The restaurant, Bodega Julian, was a very small family run business. Twice throughout the evening the father picked up his guitar and played while his beautiful daughter sang. The song was in Spanish so we didn’t understand a word of it, but her voice was beautiful and we could imagine the words were that of Spanish folk song ballad. We felt so sorry for those tourists that had purchased an all inclusive package deal holiday. They missed out on so much. We felt sorry for them even more on our last day there which was the one and only time we ate at the restaurant in our resort – how very ordinary.

3 days in Prague

Prague – yes, we made it. We’ve arrived home yesterday after having spent five nights away with Paul’s cousin Margaret and her husband Geoff. Two nights were spent at the airport hotel at Gatwick, and the remainder of the time exploring beautiful, old Prague.

Prague absolutely lives up to it’s reputation. We arrived around mid-day, and had three nights, and three and a half days there.


About 4.30 in the afternoon – already dark, and freezing. First day there and I bought a much needed fur trimmed hat.

Firstly, for anyone who plans on going to Prague and happens to be reading this I’m going to start with the ‘could have, should have, would have’. The most important thing I’d recommend is to make sure your accommodation is district 1. There is an abundance of choices to fit most budgets. We booked through a local travel agency and having done some homework, asked for accommodation close to Old Town Square. Old Town Square is virtually in the central point of all there is to see in Prague. We were offered a couple of options, both of which were in district 2. They looked relatively close on the map. Ha ha – if you haven’t guessed already, the map was very deceiving. We were at least a  half hours fast paced walk from Old Town Square. As I’m not the fastest of walkers, it was closer to an hours walk for me.

Prague is definitely a ‘walk around’ city, and even if we had wanted to use taxis, we never saw any available for hire. With our accommodation so far from the centre it meant it wasn’t viable to go back for a mid afternoon rest and freshen up.  We were leaving our hotel around 9.30am and pavement bashing continuously for 12 – 13 hours. Had we been near Old Town Square all of the sites we visited were no more than 30 – 40 minute walk away. We could have given far more time to actually seeing what there was to see rather than spending time and energy getting to the starting point. And we could have had that all important afternoon ‘time out’ back at our digs.

And now onto Prague and it’s Christmas markets. What a joy. The Christmas markets are set up everywhere, but nowhere better than in Old Town Square. Whilst I’ll post a photo there is no way a photo can do any justice to the experience of actually being there. Firstly the smells….. Legs of hams being rotisseried over wood fires, the heavenly, sweet aroma of their special cinnamon scrolls, sausages (real sausages, more like a salami than what we know as a sausage) also cooked over wood fire pits, and  spicy hot wine and cider everywhere. Yes, we had a few. Then there’s the Christmas lights, and the huge Christmas tree. The Christmas tree is the biggest I’ve ever seen and the lights are synchronised with very powerful orchestral music. Absolutely amazing. And all this is set up with the back drop of glorious Gothic and Baroque architecture that Prague’s so famous for. It was all very magical and almost surreal.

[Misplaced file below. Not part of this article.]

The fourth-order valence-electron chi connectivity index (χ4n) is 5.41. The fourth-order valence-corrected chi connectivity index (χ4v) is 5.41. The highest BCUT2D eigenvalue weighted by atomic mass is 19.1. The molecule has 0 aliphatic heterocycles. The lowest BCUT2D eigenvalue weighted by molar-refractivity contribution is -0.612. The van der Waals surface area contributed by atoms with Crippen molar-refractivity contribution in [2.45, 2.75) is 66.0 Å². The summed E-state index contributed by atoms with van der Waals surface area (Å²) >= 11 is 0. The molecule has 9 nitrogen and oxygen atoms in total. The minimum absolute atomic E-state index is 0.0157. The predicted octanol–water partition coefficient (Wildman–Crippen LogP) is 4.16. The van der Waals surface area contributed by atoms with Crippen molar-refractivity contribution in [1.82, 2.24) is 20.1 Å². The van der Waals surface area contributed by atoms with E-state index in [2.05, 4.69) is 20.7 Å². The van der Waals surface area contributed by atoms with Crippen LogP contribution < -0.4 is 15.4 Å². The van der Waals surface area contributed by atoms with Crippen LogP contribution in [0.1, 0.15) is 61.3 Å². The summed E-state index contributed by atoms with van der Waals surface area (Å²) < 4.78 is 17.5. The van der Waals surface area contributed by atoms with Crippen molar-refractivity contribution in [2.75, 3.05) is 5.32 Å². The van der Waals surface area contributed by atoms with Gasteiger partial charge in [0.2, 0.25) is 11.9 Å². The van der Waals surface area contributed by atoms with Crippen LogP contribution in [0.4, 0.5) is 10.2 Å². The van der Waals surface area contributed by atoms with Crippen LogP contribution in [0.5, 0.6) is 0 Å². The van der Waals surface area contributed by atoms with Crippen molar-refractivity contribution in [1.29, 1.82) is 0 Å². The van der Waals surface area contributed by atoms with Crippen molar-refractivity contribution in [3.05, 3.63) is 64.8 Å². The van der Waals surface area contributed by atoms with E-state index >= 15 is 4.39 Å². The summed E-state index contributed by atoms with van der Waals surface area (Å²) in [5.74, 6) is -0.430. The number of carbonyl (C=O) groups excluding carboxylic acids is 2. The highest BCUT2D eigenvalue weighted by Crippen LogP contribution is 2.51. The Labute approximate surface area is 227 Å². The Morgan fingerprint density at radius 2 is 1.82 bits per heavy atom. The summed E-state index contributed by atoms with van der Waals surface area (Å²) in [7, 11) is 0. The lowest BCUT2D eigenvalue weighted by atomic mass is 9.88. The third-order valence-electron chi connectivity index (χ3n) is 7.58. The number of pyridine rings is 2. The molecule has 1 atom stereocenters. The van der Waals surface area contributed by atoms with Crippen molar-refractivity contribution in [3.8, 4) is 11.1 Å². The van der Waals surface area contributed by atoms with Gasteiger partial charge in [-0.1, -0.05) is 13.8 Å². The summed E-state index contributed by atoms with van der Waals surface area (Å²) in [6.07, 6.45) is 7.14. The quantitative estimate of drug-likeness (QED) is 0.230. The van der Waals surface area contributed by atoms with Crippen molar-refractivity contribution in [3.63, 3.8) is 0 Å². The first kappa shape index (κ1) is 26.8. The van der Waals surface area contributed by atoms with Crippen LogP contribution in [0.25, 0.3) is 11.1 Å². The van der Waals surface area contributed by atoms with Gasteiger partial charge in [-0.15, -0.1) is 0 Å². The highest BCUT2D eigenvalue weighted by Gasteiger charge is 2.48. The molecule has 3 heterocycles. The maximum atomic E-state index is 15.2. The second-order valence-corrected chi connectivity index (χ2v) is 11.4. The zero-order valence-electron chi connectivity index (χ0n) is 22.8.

What a tree. What a church in the background. What a place.


Cinnamon rolls being cooked over hot coals – taste as delicious as they smell.

On the second day we joined a tour which was mostly walking, but included an hour boat trip, about an hour for lunch, and a short tram ride up to the castle district. The tour provided a great snap shot of the main tourist attractions in Prague.

After day two we were at a bit of a loss, and spent the rest of the time pretty much aimlessly pavement bashing over already well walked territory. We planned to explore the Lessor area more thoroughly but somehow lost our bearings and never quite got there. We forgot we had a map, and had we remembered and taken a look, we were only a street or two away from where we were trying to get to. We didn’t look at the map until after we had returned to Old Town. Grrrr!!!!


Charles Bridge

So – if we could do it all again, what could we do differently. Of course the main thing is to stay close to Old Town Square, and for preference somewhere between the square and Charles Bridge. The first afternoon I would have spent exactly as we did spend it, just meandering around Old Town Square and Winceslas Square and generally getting our bearings. Then, rather than doing a walking tour that encompasses everything in a snap shot six hour tour, I’d spend the second day doing a tour of just the Castle area and perhaps the Lessor town area only. The castle area isn’t just a castle, it’s almost a village, and the same with the Lessor town area. Both areas are across the river from Old Town with a few available access bridges. The most famous is the Charles Bridge – stunning. On our walking tour we spent no more than two hours perusing these two areas, a full day is needed.